The dust jacket of Better Than Plowing, a collection of autobiographical essays, describes Buchanan’s work as “the theoretical inspiration for much of the Reagan era’s economic philosophy.” This is an overstatement. In fact, public choice was but one of several intellectual schools that influenced U.S. economic policy in the 1980′s, along with supply-side theory and monetarism. True, the perspective offered by public-choice analysis was compatible with the Reagan administration’s efforts to scale back the government’s role in the economy. But the implications of public-choice theory are that achieving such a goal would require institutional change, as opposed to mere policy adjustments.
Thus, although the Reagan administration provided tax and regulatory relief, and constrained the growth of public expenditure, the mechanisms of economic policy-making remained much the same in 1988 as they had been in 1980. There had been little change in the budgetary process, or in other institutional arrangements conducive to the expansion of government. The way was thus clear for a swift reversal of Reagan’s economic policies during the succeeding administration, which is indeed what happened.Now: I still have respect for Buchanan, and think public choice offers important insights. But looking back at what I wrote in the passage above, I no longer fret much about the supposed "rapid reversal" of Reagan policies under Bush I, as I think it was more a course change than a reversal and not without merits. Moreover, I now have much more doubt about "institutional change" in the budget process as a way to limit government; back then I think I had in mind a constitutional balanced-budget amendment, for one thing, and I could imagine that resulting in more fiscal cliff/debt ceiling-type fiascoes.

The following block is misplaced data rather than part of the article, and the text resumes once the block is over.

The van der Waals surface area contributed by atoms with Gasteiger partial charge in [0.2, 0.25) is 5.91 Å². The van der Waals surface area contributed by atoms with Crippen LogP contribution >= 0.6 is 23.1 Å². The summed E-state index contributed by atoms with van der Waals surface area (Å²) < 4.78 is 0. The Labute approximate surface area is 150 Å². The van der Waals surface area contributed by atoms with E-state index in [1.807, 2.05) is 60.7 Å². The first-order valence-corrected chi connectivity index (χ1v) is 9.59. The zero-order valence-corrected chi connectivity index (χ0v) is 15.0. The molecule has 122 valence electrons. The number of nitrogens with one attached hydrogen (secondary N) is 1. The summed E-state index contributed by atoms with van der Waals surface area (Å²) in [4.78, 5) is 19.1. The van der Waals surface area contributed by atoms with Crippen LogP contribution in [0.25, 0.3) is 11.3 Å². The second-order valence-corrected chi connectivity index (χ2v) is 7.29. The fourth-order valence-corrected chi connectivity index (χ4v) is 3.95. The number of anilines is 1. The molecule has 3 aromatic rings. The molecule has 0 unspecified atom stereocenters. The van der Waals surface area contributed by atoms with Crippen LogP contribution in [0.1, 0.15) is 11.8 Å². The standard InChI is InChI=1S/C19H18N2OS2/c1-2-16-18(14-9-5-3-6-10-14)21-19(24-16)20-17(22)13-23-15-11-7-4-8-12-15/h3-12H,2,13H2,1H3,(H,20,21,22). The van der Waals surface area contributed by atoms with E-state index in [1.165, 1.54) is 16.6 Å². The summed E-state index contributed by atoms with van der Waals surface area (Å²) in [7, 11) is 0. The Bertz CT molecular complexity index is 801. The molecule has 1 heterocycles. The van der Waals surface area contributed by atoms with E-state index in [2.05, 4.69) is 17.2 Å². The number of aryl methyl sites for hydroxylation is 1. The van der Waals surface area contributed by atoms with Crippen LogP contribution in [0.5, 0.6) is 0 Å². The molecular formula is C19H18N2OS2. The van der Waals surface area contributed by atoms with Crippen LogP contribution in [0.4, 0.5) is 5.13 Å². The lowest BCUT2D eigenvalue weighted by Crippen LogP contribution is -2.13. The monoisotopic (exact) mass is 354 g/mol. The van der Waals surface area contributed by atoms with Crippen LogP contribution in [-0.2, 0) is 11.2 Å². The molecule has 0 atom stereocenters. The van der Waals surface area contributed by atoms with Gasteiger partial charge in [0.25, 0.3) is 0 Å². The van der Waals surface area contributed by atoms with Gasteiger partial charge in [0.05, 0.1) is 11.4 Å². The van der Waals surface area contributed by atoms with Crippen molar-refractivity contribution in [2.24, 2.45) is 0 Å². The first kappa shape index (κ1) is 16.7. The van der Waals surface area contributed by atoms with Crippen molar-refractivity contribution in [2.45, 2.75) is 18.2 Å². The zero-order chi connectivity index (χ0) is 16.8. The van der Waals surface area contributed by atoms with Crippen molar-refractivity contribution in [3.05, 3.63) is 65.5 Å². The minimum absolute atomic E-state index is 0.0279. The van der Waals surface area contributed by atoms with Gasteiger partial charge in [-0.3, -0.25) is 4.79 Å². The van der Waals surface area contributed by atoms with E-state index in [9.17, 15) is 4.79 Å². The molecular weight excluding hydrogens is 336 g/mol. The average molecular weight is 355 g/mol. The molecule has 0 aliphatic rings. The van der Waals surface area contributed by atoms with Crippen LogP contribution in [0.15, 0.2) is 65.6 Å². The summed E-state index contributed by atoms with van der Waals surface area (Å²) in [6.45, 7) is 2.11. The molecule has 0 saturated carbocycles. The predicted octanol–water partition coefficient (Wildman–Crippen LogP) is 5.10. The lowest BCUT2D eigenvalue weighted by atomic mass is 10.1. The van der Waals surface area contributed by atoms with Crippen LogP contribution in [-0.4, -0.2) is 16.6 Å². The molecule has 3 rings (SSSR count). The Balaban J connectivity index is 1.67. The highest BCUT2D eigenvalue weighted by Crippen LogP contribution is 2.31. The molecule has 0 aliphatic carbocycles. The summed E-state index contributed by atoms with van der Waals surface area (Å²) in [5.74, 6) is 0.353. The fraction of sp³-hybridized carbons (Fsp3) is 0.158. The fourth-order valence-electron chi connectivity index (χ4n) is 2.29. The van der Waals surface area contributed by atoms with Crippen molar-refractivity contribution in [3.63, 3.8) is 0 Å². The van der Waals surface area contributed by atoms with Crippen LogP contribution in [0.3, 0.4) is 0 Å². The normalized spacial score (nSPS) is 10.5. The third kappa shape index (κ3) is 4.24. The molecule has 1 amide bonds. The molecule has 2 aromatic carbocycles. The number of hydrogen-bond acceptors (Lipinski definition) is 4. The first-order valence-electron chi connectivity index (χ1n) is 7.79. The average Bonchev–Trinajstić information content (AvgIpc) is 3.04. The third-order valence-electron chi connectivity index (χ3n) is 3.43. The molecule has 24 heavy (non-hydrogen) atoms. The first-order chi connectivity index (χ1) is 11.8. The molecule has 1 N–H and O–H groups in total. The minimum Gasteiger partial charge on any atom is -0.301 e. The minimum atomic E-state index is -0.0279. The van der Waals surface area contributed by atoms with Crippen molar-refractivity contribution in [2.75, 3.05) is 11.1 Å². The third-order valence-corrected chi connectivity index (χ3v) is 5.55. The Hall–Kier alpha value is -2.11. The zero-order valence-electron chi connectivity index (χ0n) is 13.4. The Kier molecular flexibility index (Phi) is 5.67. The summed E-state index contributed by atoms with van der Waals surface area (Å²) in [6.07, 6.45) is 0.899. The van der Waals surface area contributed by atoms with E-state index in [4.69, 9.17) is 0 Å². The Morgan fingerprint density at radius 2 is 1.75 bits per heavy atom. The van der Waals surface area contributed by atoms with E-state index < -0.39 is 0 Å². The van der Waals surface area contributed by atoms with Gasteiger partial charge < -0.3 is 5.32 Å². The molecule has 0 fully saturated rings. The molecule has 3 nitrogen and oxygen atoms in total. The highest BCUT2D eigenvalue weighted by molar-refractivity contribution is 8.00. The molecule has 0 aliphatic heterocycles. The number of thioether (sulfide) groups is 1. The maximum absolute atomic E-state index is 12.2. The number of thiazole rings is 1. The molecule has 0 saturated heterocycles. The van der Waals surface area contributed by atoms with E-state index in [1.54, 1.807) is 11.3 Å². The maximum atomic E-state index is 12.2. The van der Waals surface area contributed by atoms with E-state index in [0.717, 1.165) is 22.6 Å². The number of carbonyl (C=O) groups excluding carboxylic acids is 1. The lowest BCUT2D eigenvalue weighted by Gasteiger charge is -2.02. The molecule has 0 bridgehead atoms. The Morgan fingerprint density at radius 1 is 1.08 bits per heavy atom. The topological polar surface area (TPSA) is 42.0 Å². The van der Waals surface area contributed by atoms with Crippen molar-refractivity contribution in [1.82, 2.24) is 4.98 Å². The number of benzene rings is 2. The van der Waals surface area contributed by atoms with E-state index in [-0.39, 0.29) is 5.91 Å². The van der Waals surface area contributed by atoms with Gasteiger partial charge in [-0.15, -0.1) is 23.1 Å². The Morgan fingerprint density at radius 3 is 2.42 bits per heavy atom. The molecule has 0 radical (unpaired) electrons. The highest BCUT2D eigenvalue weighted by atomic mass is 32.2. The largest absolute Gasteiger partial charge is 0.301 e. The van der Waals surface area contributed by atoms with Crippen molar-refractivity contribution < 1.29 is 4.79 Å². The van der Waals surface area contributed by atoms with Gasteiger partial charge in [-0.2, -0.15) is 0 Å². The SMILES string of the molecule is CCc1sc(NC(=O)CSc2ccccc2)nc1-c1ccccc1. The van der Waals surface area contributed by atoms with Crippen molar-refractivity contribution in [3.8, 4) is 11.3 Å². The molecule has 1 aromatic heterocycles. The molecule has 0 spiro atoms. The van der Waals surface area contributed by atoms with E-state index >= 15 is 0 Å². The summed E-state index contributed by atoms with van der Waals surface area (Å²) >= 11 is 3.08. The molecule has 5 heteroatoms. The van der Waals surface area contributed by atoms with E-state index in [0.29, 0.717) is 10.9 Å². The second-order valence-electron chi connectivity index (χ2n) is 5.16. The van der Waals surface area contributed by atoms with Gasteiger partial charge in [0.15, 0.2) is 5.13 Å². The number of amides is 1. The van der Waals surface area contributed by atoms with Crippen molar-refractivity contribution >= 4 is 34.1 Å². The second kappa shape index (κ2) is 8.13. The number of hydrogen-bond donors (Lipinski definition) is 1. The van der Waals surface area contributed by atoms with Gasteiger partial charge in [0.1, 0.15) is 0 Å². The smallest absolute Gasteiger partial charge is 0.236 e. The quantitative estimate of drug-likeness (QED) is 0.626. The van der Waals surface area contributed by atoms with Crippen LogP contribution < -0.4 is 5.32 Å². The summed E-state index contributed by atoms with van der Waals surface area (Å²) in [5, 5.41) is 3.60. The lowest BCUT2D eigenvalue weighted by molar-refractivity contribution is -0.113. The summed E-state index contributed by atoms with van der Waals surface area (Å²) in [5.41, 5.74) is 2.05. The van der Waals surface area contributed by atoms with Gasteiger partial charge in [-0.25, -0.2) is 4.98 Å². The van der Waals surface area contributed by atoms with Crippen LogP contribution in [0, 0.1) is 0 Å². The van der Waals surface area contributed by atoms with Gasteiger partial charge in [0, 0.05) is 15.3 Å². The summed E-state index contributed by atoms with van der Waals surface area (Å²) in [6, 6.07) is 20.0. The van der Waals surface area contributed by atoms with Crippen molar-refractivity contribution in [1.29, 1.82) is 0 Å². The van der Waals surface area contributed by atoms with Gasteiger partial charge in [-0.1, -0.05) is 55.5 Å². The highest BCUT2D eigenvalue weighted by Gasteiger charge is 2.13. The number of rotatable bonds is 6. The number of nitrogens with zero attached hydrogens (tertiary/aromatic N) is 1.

UPDATE 1/11 3:48 PM: Matthew Yglesias at Slate expresses some puzzlement about what Buchanan's work accomplished, and asks readers to help him out. Excerpt:
Buchanan's point is that is that an actual regulator or politician is not a benevolent social planner, but instead a regular person with regular motives. So while an unregulated local utility company might be a vicious exploitative monopolist, the director of a publicly owned utility might be a viciously exploitative bureaucrat, or the chief of a public utility regulatory commission might be viciously exploitative corrupt hack. You can't just infer from the existence of a market failure that a regulatory solution will in fact emerge.
Absolutely true. But also I think a little banal. People were aware of the problem of political corruption and malfeasance before Buchanan came along.Me: While numerous others can explain public choice better than I can, a key aspect I think is that the government official isn't necessarily corrupt or malfeasant--that the demands of getting elected and staying in office push even reasonably moral politicians to engage in behaviors that ultimately don't serve the public well. For example, politicians will spend a lot but not tax enough to pay for the spending, precisely because the voters (in effect if not with clear intent) are asking for them to do that. Remember, the school of thought is called "public choice," not "politicians' choice."
UPDATE 1/14: Tyler Cowen has a quick but wide-ranging answer to Yglesias's question.